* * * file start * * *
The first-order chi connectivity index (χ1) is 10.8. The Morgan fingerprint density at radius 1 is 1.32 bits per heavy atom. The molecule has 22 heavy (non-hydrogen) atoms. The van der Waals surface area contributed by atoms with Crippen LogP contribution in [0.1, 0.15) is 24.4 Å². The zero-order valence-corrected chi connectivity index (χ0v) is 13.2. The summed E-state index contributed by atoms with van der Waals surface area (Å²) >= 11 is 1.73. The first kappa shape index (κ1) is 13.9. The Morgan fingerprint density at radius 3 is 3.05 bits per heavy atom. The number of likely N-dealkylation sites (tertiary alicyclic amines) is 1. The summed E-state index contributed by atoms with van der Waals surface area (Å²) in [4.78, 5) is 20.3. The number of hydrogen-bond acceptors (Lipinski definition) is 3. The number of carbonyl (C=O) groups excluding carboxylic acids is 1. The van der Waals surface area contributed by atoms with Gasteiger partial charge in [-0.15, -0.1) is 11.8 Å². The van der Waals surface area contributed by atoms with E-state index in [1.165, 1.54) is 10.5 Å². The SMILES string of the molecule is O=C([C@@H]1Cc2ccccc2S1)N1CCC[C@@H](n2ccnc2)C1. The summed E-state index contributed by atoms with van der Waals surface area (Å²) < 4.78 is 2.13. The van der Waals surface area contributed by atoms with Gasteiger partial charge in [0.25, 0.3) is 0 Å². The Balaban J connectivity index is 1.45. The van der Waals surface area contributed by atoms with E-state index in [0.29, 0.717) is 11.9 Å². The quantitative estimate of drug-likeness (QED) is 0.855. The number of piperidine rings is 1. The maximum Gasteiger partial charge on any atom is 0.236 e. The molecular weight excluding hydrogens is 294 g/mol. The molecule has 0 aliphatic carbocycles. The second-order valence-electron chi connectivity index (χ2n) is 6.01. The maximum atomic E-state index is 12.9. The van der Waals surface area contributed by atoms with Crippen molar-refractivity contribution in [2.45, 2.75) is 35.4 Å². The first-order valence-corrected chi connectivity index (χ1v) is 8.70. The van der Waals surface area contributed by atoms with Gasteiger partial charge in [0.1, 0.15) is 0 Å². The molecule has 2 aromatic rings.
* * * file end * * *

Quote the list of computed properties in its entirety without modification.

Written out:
The first-order chi connectivity index (χ1) is 10.8. The Morgan fingerprint density at radius 1 is 1.32 bits per heavy atom. The molecule has 22 heavy (non-hydrogen) atoms. The van der Waals surface area contributed by atoms with Crippen LogP contribution in [0.1, 0.15) is 24.4 Å². The zero-order valence-corrected chi connectivity index (χ0v) is 13.2. The summed E-state index contributed by atoms with van der Waals surface area (Å²) >= 11 is 1.73. The first kappa shape index (κ1) is 13.9. The Morgan fingerprint density at radius 3 is 3.05 bits per heavy atom. The number of likely N-dealkylation sites (tertiary alicyclic amines) is 1. The summed E-state index contributed by atoms with van der Waals surface area (Å²) in [4.78, 5) is 20.3. The number of hydrogen-bond acceptors (Lipinski definition) is 3. The number of carbonyl (C=O) groups excluding carboxylic acids is 1. The van der Waals surface area contributed by atoms with Gasteiger partial charge in [-0.15, -0.1) is 11.8 Å². The van der Waals surface area contributed by atoms with E-state index in [1.165, 1.54) is 10.5 Å². The SMILES string of the molecule is O=C([C@@H]1Cc2ccccc2S1)N1CCC[C@@H](n2ccnc2)C1. The summed E-state index contributed by atoms with van der Waals surface area (Å²) < 4.78 is 2.13. The van der Waals surface area contributed by atoms with Gasteiger partial charge in [0.25, 0.3) is 0 Å². The Balaban J connectivity index is 1.45. The van der Waals surface area contributed by atoms with E-state index in [0.29, 0.717) is 11.9 Å². The quantitative estimate of drug-likeness (QED) is 0.855. The number of piperidine rings is 1. The maximum Gasteiger partial charge on any atom is 0.236 e. The molecular weight excluding hydrogens is 294 g/mol. The molecule has 0 aliphatic carbocycles. The second-order valence-electron chi connectivity index (χ2n) is 6.01. The maximum atomic E-state index is 12.9. The van der Waals surface area contributed by atoms with Crippen molar-refractivity contribution in [2.45, 2.75) is 35.4 Å². The first-order valence-corrected chi connectivity index (χ1v) is 8.70. The van der Waals surface area contributed by atoms with Gasteiger partial charge in [0.1, 0.15) is 0 Å². The molecule has 2 aromatic rings.